The Stoic Jew

Aurelius - Meditations 4:8: The Stoic Definition of Harm

November 20, 2020 Rabbi Matt Schneeweiss Season 2 Episode 5
The Stoic Jew
Aurelius - Meditations 4:8: The Stoic Definition of Harm
Show Notes

What does not make a man worse than he was, neither makes his life worse than it was, nor hurts him without or within.
Aurelius - Meditations 2:1
I cannot be harmed by any of them, for no man can involve me in any wrong …
Epictetus – Enchiridion 1
On the one hand, there are things that are in our power, whereas other things are not in our power. In our power are opinion, impulse, desire, aversion and, in a word, whatever is our own doing. Things not in our power include our body, our possessions, our reputations, our status, and, in a word, whatever is not our own doing. Now, things that are in our power are by nature free, unhindered, unimpeded; but things not in our power are weak, slavish, hindered, and belong to others. Remember, therefore, that whenever you suppose those things that are by nature slavish to be free, or those things that belong to others to be your own, you will be hindered, miserable and distressed, and you will find fault with both God and men. If, however, you suppose to be yours only what is yours, and what belongs to another to belong to another (as indeed it does), no one will ever compel you, no one will hinder you; you will find fault with no one, reproach no one, nor act against your own will, you will have no enemies and no one will harm you, for no harm can touch you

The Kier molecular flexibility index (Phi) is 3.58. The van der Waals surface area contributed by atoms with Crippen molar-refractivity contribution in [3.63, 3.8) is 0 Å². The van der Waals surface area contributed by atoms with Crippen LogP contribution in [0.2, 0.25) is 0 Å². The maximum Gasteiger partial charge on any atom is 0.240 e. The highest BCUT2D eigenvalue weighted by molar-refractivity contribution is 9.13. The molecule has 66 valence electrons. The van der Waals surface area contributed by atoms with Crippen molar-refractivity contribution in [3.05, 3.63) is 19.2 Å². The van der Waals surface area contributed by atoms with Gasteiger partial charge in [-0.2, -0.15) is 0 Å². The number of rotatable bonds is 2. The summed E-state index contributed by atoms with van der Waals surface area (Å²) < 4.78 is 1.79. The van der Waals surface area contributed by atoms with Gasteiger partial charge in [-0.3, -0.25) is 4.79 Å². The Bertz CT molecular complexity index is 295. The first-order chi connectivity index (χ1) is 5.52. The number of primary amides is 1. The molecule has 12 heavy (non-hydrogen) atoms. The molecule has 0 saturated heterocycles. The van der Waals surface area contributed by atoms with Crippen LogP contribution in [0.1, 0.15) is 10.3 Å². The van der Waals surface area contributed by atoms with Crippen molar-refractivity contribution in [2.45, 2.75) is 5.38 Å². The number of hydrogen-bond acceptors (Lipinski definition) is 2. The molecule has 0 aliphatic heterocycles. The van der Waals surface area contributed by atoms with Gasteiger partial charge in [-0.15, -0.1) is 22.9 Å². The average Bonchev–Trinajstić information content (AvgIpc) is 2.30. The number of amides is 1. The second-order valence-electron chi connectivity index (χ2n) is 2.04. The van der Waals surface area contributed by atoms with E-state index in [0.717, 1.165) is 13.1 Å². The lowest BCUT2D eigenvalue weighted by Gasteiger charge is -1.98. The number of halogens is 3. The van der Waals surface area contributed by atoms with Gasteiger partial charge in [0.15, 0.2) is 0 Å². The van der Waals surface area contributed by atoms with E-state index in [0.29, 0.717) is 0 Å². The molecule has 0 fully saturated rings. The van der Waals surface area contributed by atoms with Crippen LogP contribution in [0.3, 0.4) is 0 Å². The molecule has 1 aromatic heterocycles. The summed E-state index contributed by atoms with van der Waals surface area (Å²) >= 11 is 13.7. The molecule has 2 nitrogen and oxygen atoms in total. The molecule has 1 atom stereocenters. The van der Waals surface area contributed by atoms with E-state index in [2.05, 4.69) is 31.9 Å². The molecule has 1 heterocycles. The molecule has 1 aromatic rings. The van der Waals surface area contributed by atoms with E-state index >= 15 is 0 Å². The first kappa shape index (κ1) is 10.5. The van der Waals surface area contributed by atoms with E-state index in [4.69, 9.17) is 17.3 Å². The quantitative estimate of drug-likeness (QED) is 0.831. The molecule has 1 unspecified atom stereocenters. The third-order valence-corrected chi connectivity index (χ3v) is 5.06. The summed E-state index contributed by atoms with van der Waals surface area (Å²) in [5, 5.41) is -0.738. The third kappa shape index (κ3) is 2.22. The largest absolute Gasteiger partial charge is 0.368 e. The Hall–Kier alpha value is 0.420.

If you have questions, comments, or feedback, I would love to hear! Please feel free to contact me at rabbischneeweiss at gmail.
Stoic texts:
The Meditations of Marcus Aurelius
Letters from a Stoic Master (Seneca)
The Discourses of Epictetus
The Enchiridion (Handbook) of Epictetus
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